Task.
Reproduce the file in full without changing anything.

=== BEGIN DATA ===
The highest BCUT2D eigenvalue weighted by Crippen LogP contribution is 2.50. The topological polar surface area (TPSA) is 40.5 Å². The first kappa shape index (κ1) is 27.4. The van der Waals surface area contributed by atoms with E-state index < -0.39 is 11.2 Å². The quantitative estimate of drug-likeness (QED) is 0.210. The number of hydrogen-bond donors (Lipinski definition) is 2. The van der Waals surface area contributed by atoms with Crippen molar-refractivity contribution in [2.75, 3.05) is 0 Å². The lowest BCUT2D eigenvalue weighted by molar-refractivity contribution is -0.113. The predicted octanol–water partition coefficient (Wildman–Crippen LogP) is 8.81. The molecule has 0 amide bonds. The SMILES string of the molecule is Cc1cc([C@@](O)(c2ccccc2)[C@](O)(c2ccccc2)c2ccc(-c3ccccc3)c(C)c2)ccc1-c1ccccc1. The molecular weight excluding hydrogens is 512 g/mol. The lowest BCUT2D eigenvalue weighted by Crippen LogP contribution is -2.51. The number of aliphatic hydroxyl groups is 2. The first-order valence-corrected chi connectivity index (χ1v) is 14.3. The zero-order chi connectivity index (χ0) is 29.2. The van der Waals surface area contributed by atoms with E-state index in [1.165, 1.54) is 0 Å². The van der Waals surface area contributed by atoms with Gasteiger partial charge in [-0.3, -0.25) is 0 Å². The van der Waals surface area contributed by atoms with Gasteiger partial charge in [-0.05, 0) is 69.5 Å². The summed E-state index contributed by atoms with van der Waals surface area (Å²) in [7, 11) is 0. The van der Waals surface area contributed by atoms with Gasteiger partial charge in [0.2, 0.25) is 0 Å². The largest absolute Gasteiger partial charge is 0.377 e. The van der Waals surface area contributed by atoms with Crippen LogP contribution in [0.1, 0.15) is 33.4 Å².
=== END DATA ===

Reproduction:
The highest BCUT2D eigenvalue weighted by Crippen LogP contribution is 2.50. The topological polar surface area (TPSA) is 40.5 Å². The first kappa shape index (κ1) is 27.4. The van der Waals surface area contributed by atoms with E-state index < -0.39 is 11.2 Å². The quantitative estimate of drug-likeness (QED) is 0.210. The number of hydrogen-bond donors (Lipinski definition) is 2. The van der Waals surface area contributed by atoms with Crippen molar-refractivity contribution in [2.75, 3.05) is 0 Å². The lowest BCUT2D eigenvalue weighted by molar-refractivity contribution is -0.113. The predicted octanol–water partition coefficient (Wildman–Crippen LogP) is 8.81. The molecule has 0 amide bonds. The SMILES string of the molecule is Cc1cc([C@@](O)(c2ccccc2)[C@](O)(c2ccccc2)c2ccc(-c3ccccc3)c(C)c2)ccc1-c1ccccc1. The molecular weight excluding hydrogens is 512 g/mol. The lowest BCUT2D eigenvalue weighted by Crippen LogP contribution is -2.51. The number of aliphatic hydroxyl groups is 2. The first-order valence-corrected chi connectivity index (χ1v) is 14.3. The zero-order chi connectivity index (χ0) is 29.2. The van der Waals surface area contributed by atoms with E-state index in [1.165, 1.54) is 0 Å². The van der Waals surface area contributed by atoms with Gasteiger partial charge in [-0.3, -0.25) is 0 Å². The van der Waals surface area contributed by atoms with Gasteiger partial charge in [-0.05, 0) is 69.5 Å². The summed E-state index contributed by atoms with van der Waals surface area (Å²) in [7, 11) is 0. The van der Waals surface area contributed by atoms with Gasteiger partial charge in [0.2, 0.25) is 0 Å². The largest absolute Gasteiger partial charge is 0.377 e. The van der Waals surface area contributed by atoms with Crippen LogP contribution in [0.1, 0.15) is 33.4 Å².